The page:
Naked protesters condemn nipple censorship at Facebook headquarters | Technology | The Guardian

Some were hairy. Some were pointy. Some were dark brown, some a pale pink. But the hundreds of nipples on display in front of Facebook’s New York City headquarters on Sunday were technically “male”, despite some being on female protesters.

More than 100 people lay nude on the sidewalk to call for a change to the company’s censorship policies. The action, called #wethenipple, was organized by the artist Spencer Tunick and the National Coalition Against Censorship.

The demonstrators covered their bodies with stickers of male nipples to protest against Facebook and Instagram’s ban on “some photos of female nipples” on the platforms. The activists say the ban harms artists and users exploring gender and identity.

Tunick, known for his nude photography, has been battling these policies for years, after Facebook disabled his page in 2014. He has organized similar interventions in the past, including an action in 2007 in which a collection of volunteers stood nude on a glacier in the Alps as part of a campaign on global warming.

“The work I’m allowed to post is fundamentally different from the work I make,” he said. “To me, every pixelated nipple only succeeds in sexualizing the censored work. As a 21st-century artist, I rely on Instagram. It’s the world’s magazine and to be censored on it breaks my spirit.”

The nipple images held by protesters were taken from “donated” photographs of male celebrities and artists including Bravo’s Andy Cohen, the artist Andres Serrano, the actor-photographer Adam Goldberg, the Red Hot Chili Peppers drummer Chad Smith and Tunick himself.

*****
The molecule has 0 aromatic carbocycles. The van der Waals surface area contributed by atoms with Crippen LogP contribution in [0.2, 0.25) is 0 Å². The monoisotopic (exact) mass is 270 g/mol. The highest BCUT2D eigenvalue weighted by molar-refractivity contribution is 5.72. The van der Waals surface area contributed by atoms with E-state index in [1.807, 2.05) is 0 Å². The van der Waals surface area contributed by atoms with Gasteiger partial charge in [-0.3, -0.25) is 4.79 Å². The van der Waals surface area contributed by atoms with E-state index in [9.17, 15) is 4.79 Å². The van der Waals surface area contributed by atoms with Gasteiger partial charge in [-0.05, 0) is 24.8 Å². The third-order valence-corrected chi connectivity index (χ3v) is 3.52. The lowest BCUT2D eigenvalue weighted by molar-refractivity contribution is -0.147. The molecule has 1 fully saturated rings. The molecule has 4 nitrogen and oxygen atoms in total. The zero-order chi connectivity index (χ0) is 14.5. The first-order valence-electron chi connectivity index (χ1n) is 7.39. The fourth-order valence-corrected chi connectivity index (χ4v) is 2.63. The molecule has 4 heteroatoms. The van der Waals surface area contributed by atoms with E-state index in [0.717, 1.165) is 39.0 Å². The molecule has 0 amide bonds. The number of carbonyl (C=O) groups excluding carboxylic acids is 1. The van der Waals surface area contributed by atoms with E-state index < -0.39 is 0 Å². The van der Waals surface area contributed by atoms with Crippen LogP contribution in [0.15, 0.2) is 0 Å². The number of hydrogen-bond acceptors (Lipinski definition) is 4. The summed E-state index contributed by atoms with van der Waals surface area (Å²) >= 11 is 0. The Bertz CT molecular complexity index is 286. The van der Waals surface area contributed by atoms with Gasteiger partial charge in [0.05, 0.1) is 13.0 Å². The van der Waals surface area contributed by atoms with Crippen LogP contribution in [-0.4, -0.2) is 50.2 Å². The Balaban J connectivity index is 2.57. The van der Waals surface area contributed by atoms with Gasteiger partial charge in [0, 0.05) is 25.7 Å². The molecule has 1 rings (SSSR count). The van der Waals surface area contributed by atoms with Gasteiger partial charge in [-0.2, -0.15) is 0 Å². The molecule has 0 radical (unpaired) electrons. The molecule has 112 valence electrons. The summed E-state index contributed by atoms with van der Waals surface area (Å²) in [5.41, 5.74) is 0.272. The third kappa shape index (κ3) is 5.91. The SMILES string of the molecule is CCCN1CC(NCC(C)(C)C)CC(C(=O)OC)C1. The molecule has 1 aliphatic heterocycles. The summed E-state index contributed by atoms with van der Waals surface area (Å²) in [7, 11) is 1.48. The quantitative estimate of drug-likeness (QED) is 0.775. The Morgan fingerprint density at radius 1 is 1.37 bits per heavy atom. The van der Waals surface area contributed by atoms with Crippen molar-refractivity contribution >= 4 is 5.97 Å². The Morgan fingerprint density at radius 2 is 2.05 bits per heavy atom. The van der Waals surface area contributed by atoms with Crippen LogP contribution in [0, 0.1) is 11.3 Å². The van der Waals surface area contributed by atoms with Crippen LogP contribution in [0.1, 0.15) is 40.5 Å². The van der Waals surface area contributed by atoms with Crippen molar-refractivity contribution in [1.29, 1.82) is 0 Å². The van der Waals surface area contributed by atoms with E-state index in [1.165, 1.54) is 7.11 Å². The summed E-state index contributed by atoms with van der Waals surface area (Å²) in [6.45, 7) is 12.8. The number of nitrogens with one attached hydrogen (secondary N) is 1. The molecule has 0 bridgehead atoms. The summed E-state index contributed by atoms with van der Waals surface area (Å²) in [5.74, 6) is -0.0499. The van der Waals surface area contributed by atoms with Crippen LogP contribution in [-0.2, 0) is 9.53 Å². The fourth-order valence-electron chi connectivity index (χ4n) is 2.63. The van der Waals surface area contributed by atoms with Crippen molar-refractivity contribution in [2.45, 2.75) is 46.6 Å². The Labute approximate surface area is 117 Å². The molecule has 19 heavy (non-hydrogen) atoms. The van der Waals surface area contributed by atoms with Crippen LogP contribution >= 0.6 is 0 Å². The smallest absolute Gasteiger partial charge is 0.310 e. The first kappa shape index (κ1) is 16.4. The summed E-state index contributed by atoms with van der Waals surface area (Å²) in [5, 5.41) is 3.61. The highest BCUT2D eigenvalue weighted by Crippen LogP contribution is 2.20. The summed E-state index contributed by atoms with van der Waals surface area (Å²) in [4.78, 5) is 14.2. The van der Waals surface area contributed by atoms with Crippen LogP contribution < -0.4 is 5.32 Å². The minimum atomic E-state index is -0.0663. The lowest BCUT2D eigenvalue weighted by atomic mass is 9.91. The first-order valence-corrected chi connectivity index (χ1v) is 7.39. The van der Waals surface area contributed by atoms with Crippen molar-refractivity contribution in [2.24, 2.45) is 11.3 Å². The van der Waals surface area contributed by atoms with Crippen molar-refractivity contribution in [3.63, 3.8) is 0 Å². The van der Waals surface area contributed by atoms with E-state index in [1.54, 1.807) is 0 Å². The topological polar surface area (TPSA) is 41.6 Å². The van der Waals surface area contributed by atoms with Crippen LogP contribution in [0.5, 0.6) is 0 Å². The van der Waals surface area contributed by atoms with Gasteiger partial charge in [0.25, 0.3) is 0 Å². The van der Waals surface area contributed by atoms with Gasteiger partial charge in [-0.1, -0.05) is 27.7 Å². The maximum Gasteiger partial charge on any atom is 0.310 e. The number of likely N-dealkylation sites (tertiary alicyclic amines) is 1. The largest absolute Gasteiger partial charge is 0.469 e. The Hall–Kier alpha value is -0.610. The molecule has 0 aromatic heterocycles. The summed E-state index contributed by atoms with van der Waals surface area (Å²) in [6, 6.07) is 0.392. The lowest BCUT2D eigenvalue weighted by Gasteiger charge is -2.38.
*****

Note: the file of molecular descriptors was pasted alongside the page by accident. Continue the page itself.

The National Coalition Against Censorship sent Facebook a letter outlining its demands, signed by more than 250 activist groups and museums including the Electronic Frontier Foundation, the Association of Academic Museums and Galleries, and the Leslie-Lohman Museum of Gay and Lesbian Art. They are calling on Facebook and Instagram to enact a policy similar to that of YouTube, which changed its rules over a decade ago to allow some artistic nudity.

“The nudity ban prevents many artists from sharing their work online,” the NCAC said. “It particularly harms artists whose work focuses on their own bodies, including queer and gender-nonconforming artists, and the bodies of those in their communities. Museums and galleries are constrained when even promoting exhibitions featuring nudes.”

Users have challenged Facebook and Instagram policies in the past, questioning how the company defines a “female nipple” and photoshopping male nipples on to their nude photos. Facebook did not respond to request for comment. The company has modified its policies in recent years to allow some images, “including those depicting acts of protest, women actively engaged in breastfeeding, and photos of post-mastectomy scarring”. As of the time of publishing, photos and videos of Sunday’s action remain on Instagram.

“There is no reason for Facebook or Instagram to censor this video or block from hashtags,” Tunick said in an Instagram caption.

This content was originally published here.

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